Agents that alter blood levels of beta-amyloid protein in mouse models of Alzheimers disease represent a potential approach to treating the illness in humans that may be safer than the vaccine method of therapy, researchers report in a new study.
Beta-amyloid protein is a component of the amyloid plaques that accumulate in the brains of people with Alzheimer¡s disease. Beta-amyloid is viewed by many researchers and clinicians as the underlying cause of the degeneration and dementia that characterize the illness. Alzheimers disease is a progressive, degenerative brain disease and the most common form of dementia. There is no cure. Approximately four million Americans have the disease and some 14 million are expected to have it by 2050 unless a cure or preventive treatment is found.
"Recent evidence suggests that this protein in the peripheral circulation outside the brain may contribute to its accumulation in the brain," says study co-author Karen Duff, PhD, of the Center for Dementia Research, Nathan Kline Institute/New York University. The study, funded by the National Institutes of Health and the Alzheimers Association, appears in the January 1 issue of The Journal of Neuroscience.
Phil Kibak | EurekAlert!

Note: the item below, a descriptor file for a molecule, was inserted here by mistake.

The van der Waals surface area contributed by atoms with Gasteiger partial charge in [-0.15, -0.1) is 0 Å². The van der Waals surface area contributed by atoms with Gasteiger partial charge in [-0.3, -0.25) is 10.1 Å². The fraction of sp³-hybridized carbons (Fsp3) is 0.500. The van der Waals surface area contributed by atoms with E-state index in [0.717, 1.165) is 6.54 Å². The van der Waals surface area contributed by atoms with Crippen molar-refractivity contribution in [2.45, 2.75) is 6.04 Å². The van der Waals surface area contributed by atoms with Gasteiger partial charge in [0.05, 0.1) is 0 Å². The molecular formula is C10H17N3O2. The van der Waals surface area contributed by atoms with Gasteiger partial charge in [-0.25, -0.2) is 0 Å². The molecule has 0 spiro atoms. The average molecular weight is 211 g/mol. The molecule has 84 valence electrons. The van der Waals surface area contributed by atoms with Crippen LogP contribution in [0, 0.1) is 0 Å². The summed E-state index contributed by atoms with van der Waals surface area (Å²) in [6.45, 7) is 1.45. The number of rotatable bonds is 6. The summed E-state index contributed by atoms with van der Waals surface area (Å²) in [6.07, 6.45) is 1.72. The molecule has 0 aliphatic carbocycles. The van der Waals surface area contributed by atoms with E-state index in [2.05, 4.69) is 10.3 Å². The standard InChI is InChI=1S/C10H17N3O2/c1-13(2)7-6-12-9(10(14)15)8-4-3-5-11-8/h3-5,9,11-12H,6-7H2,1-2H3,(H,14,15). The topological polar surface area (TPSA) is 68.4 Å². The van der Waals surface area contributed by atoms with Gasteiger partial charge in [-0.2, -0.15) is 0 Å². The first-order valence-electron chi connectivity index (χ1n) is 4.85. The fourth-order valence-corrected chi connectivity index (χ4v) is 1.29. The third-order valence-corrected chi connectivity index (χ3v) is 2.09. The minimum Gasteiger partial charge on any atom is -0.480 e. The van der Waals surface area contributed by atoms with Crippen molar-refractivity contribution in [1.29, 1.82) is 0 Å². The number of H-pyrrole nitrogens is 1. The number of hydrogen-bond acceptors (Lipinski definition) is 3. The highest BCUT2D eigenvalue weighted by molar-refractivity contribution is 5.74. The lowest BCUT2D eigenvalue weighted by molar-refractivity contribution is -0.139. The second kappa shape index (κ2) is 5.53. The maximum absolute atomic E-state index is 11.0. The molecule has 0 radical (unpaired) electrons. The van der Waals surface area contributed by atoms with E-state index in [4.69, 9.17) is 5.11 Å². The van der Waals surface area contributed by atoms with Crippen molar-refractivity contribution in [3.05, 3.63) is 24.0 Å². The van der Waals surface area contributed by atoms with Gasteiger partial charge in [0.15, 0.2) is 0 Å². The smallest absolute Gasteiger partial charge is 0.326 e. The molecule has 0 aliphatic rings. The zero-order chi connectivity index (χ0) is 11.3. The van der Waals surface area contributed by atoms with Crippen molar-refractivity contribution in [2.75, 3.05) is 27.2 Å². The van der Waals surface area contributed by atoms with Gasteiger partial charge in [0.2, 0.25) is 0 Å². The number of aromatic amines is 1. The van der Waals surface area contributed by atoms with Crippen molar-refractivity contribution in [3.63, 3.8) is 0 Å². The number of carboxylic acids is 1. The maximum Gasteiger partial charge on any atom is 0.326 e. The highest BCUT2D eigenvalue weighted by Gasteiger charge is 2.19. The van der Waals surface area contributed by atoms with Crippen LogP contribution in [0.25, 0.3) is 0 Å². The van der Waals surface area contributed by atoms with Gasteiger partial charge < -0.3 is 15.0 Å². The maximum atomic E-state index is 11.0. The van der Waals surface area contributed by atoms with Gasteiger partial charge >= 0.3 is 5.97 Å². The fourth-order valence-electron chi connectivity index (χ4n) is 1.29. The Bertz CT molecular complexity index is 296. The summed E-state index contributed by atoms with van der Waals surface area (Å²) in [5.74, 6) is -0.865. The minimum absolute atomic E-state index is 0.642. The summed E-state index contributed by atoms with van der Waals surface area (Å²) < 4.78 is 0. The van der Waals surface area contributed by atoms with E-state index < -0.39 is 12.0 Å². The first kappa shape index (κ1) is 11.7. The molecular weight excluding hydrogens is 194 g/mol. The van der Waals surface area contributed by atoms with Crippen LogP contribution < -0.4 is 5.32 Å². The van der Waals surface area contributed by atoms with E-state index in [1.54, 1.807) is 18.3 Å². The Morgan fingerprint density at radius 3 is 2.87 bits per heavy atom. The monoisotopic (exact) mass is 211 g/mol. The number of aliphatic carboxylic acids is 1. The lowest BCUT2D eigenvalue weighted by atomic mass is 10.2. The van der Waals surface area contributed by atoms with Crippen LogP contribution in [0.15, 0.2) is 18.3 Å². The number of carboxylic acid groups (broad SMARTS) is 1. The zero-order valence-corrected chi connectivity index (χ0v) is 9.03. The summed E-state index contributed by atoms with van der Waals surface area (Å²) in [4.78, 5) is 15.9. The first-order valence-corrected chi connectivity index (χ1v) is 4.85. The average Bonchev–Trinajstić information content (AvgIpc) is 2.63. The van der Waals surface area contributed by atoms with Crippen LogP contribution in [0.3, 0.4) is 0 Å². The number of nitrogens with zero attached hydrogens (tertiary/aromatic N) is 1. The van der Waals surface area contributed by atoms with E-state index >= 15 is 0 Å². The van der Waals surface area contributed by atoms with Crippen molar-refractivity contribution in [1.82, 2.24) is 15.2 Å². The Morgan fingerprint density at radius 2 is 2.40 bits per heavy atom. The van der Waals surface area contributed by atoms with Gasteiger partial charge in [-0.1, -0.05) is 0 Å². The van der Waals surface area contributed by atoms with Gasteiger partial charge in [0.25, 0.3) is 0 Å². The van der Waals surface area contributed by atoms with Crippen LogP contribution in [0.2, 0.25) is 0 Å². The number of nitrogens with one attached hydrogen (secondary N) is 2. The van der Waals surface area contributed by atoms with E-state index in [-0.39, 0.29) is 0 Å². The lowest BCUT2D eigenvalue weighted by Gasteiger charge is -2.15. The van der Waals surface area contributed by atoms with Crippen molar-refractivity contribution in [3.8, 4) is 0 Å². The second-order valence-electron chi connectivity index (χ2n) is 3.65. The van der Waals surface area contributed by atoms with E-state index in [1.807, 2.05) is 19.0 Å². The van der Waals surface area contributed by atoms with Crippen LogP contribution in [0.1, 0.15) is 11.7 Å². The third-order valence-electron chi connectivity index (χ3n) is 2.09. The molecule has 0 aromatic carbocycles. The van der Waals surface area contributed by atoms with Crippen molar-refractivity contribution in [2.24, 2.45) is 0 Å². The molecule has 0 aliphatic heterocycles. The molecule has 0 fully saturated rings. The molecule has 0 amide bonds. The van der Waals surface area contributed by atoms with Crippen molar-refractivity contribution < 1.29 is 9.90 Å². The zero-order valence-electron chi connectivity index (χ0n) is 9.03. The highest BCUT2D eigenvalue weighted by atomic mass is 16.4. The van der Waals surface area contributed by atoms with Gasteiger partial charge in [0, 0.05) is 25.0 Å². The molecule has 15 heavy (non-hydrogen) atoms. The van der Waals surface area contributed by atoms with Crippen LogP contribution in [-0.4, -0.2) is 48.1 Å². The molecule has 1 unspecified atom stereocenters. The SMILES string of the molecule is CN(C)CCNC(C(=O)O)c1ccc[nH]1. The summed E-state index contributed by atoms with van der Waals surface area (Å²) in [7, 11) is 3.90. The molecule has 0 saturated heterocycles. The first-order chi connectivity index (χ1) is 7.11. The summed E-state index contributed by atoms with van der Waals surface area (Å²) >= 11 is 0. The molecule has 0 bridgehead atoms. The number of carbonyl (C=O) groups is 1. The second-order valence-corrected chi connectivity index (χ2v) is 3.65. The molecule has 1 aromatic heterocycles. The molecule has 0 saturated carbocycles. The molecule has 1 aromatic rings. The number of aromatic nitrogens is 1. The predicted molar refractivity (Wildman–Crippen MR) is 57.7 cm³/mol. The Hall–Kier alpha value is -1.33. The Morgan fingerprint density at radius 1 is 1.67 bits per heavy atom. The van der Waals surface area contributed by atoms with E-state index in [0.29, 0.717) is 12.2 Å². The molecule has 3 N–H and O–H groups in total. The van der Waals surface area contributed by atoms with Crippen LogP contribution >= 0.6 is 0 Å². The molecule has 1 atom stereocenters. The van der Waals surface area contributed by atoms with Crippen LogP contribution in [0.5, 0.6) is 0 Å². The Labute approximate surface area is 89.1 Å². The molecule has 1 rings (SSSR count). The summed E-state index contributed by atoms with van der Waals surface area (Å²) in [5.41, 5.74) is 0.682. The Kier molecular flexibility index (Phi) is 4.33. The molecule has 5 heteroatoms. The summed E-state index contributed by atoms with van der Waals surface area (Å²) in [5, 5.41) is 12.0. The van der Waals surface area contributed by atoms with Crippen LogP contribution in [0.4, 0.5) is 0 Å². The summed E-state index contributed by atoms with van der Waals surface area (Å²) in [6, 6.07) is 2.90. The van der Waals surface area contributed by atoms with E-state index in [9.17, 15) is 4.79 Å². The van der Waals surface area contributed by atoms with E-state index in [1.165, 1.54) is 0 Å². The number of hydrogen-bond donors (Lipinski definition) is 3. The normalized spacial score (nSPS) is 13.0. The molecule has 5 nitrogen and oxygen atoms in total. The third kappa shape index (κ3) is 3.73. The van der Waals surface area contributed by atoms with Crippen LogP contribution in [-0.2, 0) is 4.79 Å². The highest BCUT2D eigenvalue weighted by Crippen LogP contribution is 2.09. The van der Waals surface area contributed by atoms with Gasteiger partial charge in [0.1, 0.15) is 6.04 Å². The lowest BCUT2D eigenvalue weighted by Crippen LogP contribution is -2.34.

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Reflecting the structure of composites found in nature and the ancient world, researchers at the University of Illinois at Urbana-Champaign have synthesized thin carbon nanotube (CNT) textiles that exhibit both high electrical conductivity and a level of toughness that is about fifty times higher than copper films, currently used in electronics.
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The nearby, giant radio galaxy M87 hosts a supermassive black hole (BH) and is well-known for its bright jet dominating the spectrum over ten orders of magnitude in frequency. Due to its proximity, jet prominence, and the large black hole mass, M87 is the best laboratory for investigating the formation, acceleration, and collimation of relativistic jets. A research team led by Silke Britzen from the Max Planck Institute for Radio Astronomy in Bonn, Germany, has found strong indication for turbulent processes connecting the accretion disk and the jet of that galaxy providing insights into the longstanding problem of the origin of astrophysical jets.
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Microprocessors based on atomically thin materials hold the promise of the evolution of traditional processors as well as new applications in the field of flexible electronics. Now, a TU Wien research team led by Thomas Müller has made a breakthrough in this field as part of an ongoing research project.
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